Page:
April 13, 2014

Poll Watch: We're Out of Touch

There's been a lot of polling over the past year checking our overall sense of how much or little we approve of Congress or President Obama, and we know that for the most part those results have been abysmal. Congressional approval has been in the single digits, and POTUS has also been tagged with horrible numbers.

There are lots of other poll questions out there, though, that don't seem to get as much play.  Here are some recent results from one generally conservative polling organization I subscribe to that I thought were interesting:
  • 66% of likely voters favor getting sexual assault cases out of the hands of commanders and into the hands of the military judge advocates. Recently, legislation related to this was voted down.
  • Only 47% think that reducing taxes helps the economy (a six-year low for this polling agency), but  Republicans continue to champion that message and push legislation in that direction.
  • By a 2-to-1 margin, voters disagree with the SCOTUS decision on McCutcheon, the case that was championed by the Republican National Committee and Mitch McConnell, minority leader of the Senate. Further, more than half of us think that Congress should regulate campaign contributions, and that our free speech rights are not violated if that regulation occurs. The most important thing, we think? Full disclosure of all contributions. 
  • And then there's this: 59% of Republicans think Republicans in Congress are out of touch with the party's base, and 23% think the Rs in Congress are more conservative than the people.  
  • On the other side, 27% of Dems think their folks in Congress are more liberal than the base, and 30% think the Dems are out of touch. 

Kind of makes you wonder, doesn't it?

Here in New York, one of the hot topics is whether we'll allow medical marijuana. Our Sonova Governor Andrew Cuomo included a proposal for testing this at a limited number of hospitals across the state in his State of the State address.  Polls have reflected different levels of approval, with a recent one showing New Yorkers approve by about 10-to-1, while others have reflected weaker support.  Will we get there this legislative term? Probably not.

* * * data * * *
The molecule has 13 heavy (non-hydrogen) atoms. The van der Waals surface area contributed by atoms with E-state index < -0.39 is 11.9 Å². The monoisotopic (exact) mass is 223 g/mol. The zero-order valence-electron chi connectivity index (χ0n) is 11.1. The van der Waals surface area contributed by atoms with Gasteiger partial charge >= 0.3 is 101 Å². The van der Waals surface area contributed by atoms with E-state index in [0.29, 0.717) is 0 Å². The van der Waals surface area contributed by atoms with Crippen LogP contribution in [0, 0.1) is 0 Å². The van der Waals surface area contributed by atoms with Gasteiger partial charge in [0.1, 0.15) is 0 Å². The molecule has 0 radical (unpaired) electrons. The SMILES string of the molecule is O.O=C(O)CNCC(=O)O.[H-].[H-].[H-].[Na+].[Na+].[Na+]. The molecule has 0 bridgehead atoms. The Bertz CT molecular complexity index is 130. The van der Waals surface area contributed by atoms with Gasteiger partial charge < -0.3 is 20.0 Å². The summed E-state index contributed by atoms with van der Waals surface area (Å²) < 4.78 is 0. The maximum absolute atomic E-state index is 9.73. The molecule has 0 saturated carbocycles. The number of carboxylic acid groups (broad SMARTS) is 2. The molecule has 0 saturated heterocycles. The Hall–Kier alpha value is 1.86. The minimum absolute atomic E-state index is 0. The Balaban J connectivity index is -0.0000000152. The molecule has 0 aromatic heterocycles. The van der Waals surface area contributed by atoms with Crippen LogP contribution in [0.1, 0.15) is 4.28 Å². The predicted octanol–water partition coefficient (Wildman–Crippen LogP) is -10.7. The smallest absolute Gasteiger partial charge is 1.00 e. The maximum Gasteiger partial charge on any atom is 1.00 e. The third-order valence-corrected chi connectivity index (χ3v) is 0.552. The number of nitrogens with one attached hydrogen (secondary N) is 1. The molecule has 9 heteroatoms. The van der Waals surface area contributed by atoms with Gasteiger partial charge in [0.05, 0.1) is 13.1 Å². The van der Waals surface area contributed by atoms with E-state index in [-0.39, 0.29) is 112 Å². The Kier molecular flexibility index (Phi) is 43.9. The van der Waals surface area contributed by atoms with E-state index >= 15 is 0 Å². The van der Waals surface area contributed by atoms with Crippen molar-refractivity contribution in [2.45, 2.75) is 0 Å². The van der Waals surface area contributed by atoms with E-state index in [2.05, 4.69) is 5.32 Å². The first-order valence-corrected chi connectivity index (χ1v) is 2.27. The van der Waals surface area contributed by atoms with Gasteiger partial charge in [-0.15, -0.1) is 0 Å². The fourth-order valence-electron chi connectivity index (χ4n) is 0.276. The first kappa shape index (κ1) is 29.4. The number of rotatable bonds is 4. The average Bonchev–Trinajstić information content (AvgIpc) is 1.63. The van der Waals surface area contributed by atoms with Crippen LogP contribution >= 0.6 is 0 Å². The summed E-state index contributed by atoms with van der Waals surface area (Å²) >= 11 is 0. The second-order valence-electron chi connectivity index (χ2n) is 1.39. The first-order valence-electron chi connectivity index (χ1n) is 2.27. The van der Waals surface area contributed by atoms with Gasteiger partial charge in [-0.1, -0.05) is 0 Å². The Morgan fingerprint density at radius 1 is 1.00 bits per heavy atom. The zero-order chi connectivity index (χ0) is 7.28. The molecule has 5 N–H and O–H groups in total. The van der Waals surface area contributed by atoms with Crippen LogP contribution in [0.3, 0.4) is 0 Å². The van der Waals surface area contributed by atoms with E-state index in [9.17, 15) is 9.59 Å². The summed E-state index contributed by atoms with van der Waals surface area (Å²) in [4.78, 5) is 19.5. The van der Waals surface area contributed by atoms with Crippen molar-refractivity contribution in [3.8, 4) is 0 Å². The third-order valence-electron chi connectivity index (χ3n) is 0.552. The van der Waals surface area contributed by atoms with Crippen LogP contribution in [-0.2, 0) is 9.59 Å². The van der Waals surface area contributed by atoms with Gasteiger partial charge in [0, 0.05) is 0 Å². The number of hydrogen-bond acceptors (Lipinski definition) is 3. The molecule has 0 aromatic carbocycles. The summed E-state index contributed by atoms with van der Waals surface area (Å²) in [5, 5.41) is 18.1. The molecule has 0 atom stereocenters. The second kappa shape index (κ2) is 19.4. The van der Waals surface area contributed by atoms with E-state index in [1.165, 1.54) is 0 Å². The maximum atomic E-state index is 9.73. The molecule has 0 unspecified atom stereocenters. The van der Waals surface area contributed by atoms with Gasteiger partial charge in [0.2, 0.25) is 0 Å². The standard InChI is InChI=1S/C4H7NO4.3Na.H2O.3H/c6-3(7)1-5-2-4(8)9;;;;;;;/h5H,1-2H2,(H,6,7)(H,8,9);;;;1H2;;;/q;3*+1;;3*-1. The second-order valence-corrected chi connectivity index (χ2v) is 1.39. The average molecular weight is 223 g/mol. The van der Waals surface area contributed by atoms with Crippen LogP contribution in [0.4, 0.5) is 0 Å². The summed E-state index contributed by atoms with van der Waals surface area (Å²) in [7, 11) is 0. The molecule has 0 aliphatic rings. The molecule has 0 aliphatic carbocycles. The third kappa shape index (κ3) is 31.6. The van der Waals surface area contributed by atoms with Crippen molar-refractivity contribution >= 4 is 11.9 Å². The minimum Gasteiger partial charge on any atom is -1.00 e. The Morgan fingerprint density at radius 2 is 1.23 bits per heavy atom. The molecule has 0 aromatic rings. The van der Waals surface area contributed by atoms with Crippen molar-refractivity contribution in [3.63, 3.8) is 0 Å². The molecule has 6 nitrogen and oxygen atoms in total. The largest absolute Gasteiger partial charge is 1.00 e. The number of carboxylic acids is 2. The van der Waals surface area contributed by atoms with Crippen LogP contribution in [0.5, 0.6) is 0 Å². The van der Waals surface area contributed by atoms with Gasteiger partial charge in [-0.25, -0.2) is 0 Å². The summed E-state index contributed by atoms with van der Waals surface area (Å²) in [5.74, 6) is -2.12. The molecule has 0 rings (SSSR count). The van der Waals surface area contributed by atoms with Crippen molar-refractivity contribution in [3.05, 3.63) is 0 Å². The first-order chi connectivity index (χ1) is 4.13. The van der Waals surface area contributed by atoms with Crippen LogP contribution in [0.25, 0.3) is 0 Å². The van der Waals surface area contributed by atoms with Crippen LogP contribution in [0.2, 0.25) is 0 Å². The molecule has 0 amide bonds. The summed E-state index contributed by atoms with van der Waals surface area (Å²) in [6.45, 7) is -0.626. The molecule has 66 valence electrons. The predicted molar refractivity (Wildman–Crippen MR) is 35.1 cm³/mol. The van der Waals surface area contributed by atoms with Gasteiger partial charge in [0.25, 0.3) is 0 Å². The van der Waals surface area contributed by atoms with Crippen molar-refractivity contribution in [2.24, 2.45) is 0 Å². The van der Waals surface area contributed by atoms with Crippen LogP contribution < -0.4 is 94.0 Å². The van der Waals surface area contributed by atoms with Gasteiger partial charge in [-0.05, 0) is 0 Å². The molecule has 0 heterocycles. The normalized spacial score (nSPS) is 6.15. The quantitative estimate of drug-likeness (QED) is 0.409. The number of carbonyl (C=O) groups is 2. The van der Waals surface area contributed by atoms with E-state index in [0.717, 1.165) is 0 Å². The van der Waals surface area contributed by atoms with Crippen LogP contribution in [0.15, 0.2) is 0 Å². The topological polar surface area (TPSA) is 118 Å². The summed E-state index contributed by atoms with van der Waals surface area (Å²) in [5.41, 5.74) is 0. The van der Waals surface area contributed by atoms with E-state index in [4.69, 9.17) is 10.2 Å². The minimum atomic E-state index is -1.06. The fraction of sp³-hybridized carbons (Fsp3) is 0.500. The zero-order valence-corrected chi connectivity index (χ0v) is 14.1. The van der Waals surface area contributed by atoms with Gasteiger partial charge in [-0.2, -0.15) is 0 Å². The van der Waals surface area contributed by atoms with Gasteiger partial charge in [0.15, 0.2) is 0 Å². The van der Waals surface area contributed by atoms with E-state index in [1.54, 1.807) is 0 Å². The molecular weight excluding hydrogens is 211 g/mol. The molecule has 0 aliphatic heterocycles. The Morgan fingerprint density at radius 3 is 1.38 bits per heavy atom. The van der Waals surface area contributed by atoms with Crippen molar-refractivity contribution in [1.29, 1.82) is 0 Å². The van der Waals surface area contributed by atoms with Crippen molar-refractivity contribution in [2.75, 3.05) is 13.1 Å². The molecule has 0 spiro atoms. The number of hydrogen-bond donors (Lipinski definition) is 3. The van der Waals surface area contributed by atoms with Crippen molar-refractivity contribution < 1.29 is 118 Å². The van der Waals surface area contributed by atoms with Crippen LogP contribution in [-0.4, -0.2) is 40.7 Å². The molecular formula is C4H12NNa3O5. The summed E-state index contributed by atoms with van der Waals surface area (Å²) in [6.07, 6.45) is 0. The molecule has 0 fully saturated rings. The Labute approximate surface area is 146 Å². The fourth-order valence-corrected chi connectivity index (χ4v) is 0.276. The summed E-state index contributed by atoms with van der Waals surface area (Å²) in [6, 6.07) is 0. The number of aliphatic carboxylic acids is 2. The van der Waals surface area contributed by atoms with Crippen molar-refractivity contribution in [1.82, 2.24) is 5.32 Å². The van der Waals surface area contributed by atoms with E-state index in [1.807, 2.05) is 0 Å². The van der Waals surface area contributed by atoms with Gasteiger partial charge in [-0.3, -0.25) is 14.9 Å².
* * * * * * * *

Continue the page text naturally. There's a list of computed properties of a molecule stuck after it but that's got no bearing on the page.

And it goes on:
And then there's the NY SAFE Act, the quite a bit reasonable/somewhat stupid gun legislation Cuomo was able to rush through last year. As we come up on one of the major deadlines -- April 15th for registering so-called assault weapons -- we have a significant majority of counties across the state officially disapproving of the law, and some counties and police jurisdictions indicating they won't enforce the law.

That contrasts with recent polling indicating that 63% of voters support the SAFE Act. a slight uptick from last year.  Geographically (and not surprisingly) support is strongest in NYC and downstate; upstate there is a slight majority opposed to the law. I did find it surprising that  a majority of whites and men support it, although in smaller numbers than do women and minorities.

So - at the federal level, the state level, and the local level, we can easily find a disconnect between what voters say they want and what their elected officials seem to be doing. So I've gotta ask, are you happy with your elected officials?  Do they have any sense at all what you're interested in, and what you think is important? Have you told them lately what's on your mind?

Maybe, they do what they want because they're smarter than we are, and realize better than we do what we want or need.  Maybe, they do what they do because of the 'you scratch my back, I'll scratch yours' process in which they work. Or maybe they do what they do because so few of us actually care enough to vote.

I wonder, are we more out of touch than they are?  

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